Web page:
The same tight situation was slated for the parking to fit 300 projected cars in 150 spaces.

But Heather was bound and determined to make this Stewpot Alliance fundraiser a moneymaker. She even managed to save on the speaker’s fee by having a panel of local leaders address the homeless situation that has been making headlines with the closure of tent cities.

Mike Rawlings and Robert Wilonsky

Keven Ann Willey

Jeff Tooker

Florencia Velasco Fortner

For the panel discussion, there would be no table and stiff-back chairs. Instead the panelists (Mayor Mike Rawlings, Dallas Morning News VP/Editorial Page Editor Keven Ann Willey, The Concilio President/CEO Florencia Velasco Fortner and Dallas Police Sgt. Jeff Tooker) and moderator DallasNews.com Managing Editor Robert Wilonsky would be in comfy brown easy chairs on stage.

From the left: (standing) Andrew Swanson, Scott Girling, Andrew Chen, Andrew Dilda, Omar Flores, Dennis Kelley and Jeramie Robison; (seated) Danyele McPherson, Abraham Salum, Brian Luscher, Janice Provost and Melody Bishop

With the sun shining and the temperature in the early 60s, it wasn’t one of those must-have-soup days. But it was a day when the Dallas homeless situation was the main course with soup and salads at the tables thanks Soup Chief Chef Brian Luscher and his team of area Souper Duper Chefs (Melody Bishop and Dennis Kelley of Lark on the Park, Andrew Chen of Monkey King Noodle  Co. and Monkey King Banana Stand, Andrew Dilda of Independent Bar and Kitchen, Omar Flores of Whistlebritches and Casa Rubia, Scott Girling of The Graph, Danyele McPeherson of 80/20 Hospitality, Janice Provost of Parigi, Jeramie Robison of Uchi Dallas, Abraham Salum of Salum and Andrew Swanson of Wolfgang Puck).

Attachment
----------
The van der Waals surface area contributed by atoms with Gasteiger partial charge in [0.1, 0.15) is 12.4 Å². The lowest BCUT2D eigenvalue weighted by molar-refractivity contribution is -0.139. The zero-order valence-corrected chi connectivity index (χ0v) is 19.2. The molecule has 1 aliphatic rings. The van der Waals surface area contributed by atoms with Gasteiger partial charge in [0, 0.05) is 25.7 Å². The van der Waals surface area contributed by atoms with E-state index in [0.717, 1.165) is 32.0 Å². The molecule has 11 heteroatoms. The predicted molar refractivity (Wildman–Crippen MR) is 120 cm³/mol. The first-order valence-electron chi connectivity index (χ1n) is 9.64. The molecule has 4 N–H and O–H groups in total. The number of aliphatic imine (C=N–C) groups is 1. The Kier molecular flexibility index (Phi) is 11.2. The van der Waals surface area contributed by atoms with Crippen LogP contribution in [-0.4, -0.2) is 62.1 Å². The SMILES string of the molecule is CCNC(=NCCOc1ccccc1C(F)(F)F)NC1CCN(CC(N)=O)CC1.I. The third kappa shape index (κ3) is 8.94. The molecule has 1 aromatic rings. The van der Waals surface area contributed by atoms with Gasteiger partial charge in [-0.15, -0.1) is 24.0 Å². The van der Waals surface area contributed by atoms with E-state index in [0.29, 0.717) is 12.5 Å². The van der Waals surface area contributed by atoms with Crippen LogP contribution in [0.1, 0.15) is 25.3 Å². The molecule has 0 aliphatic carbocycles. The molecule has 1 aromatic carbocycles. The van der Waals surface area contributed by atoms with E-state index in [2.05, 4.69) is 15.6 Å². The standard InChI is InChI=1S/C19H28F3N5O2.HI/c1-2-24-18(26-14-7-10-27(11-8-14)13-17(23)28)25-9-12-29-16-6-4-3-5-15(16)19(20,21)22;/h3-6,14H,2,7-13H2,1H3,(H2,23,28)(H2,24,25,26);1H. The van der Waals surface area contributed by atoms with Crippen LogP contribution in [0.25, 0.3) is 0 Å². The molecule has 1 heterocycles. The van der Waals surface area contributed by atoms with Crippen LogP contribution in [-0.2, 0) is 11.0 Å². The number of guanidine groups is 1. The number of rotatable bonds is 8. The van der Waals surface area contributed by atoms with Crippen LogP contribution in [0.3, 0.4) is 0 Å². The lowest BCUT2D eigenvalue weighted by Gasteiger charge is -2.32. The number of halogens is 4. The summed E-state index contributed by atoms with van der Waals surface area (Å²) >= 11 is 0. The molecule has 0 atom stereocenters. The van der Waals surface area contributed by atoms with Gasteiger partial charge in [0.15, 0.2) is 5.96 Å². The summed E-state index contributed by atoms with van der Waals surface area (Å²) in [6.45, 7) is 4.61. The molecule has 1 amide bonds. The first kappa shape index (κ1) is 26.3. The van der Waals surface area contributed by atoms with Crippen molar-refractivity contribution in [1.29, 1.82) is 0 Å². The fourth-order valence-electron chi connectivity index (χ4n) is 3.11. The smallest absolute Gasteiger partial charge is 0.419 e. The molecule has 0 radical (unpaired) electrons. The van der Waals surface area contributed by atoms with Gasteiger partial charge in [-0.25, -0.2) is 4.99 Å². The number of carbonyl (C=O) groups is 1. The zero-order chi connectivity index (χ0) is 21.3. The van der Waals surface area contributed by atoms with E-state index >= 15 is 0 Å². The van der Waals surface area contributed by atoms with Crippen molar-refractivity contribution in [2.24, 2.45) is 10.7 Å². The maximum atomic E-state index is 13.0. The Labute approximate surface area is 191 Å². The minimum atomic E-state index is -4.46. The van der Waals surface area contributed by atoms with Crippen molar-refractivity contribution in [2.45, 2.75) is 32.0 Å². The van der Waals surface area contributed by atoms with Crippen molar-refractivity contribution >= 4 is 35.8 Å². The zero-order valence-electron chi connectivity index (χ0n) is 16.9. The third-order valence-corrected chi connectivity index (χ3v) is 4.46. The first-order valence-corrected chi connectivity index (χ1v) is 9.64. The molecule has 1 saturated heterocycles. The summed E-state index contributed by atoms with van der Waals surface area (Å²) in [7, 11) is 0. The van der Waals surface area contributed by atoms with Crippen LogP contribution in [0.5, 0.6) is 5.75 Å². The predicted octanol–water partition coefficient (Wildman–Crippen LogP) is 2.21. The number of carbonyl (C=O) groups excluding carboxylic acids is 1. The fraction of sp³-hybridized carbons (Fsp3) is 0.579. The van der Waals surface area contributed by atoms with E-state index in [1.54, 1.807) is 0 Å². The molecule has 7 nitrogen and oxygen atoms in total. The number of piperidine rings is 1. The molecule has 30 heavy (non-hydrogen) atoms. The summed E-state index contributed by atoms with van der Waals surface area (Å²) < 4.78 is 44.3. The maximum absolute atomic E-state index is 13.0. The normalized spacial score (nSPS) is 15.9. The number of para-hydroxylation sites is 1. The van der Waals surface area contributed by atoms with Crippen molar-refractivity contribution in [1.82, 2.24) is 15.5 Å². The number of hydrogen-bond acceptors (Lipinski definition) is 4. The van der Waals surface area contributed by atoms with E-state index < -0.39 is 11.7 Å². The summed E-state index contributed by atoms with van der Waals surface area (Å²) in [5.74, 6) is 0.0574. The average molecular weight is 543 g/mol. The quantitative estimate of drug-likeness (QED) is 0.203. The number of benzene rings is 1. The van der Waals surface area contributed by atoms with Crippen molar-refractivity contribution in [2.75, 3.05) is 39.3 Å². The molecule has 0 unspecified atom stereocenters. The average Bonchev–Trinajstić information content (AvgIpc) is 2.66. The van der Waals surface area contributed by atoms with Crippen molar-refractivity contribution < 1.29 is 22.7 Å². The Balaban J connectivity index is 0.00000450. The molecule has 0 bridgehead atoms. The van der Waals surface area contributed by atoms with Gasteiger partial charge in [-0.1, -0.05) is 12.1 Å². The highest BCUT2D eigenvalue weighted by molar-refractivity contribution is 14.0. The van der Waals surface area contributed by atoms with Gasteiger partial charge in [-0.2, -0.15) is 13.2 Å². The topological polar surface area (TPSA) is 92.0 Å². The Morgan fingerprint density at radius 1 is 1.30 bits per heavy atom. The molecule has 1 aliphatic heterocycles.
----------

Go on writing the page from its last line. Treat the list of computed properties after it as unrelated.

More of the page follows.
Mike and Micki Rawlings

Robin Bagwell

David Nichols and Mike Allen

Allison Salas and Kelly Donohue

As Brian reviewed the final preparations and presentation of the soups and chefs in the kitchen, the activity out front was heaping. It was one of Micki Rawlings’ first outings since having back surgery on Friday, January 13. In four days, she and husband Mike Rawlings would be heading to Mexico for son Gunnar Rawlings’ wedding to Gabby GutierrezRobin Bagwell reported that husband Norm Bagwell had given her the best Christmas gift ever, despite agreeing not to do Christmas gifts. He created a charitable trust for her!…Jennifer Clifford had flown in from North Carolina for the lunch. Despite husband Joe Clifford’s taking his new role as head pastor at Myers Presbyterian Church in North Carolina back in August, Jennifer just completed her tenure with Communities Foundation of Texas in December… She also thanked Abraham Salum for making the Clifford son’s senior graduation dinner “so special”…Renowned for his Hermes ties, David Nichols was tieless. Since scaling back on his residential realty responsibilities, he was going for the more casual look…. Allison Salas and Kelly Donohue were receiving congrats on tackling the 2018 Soup’s On! as co-chairs.

As for the program, Rabbi Debra Robbins provided the invocation and was followed by emcee former WFAA anchor Gloria Campos who asked, “Remember me? I retired. I didn’t die.” The rest of the program was a bit overwhelming with a parade of speakers —Heather, Julie, Margie, Ray and Stewpot Executive Director Rev. Dr. Bruce Buchanan extolling their sincere commitment and admiration for The Stewpot.

Bruce admitted that one of the issues close to his heart is The Stewpot I.D. Program, which helps the homeless establish legal identities. The Stewpot provides “documentation assistance to more than 6,000 persons annually, which is essential for jobs and housing.”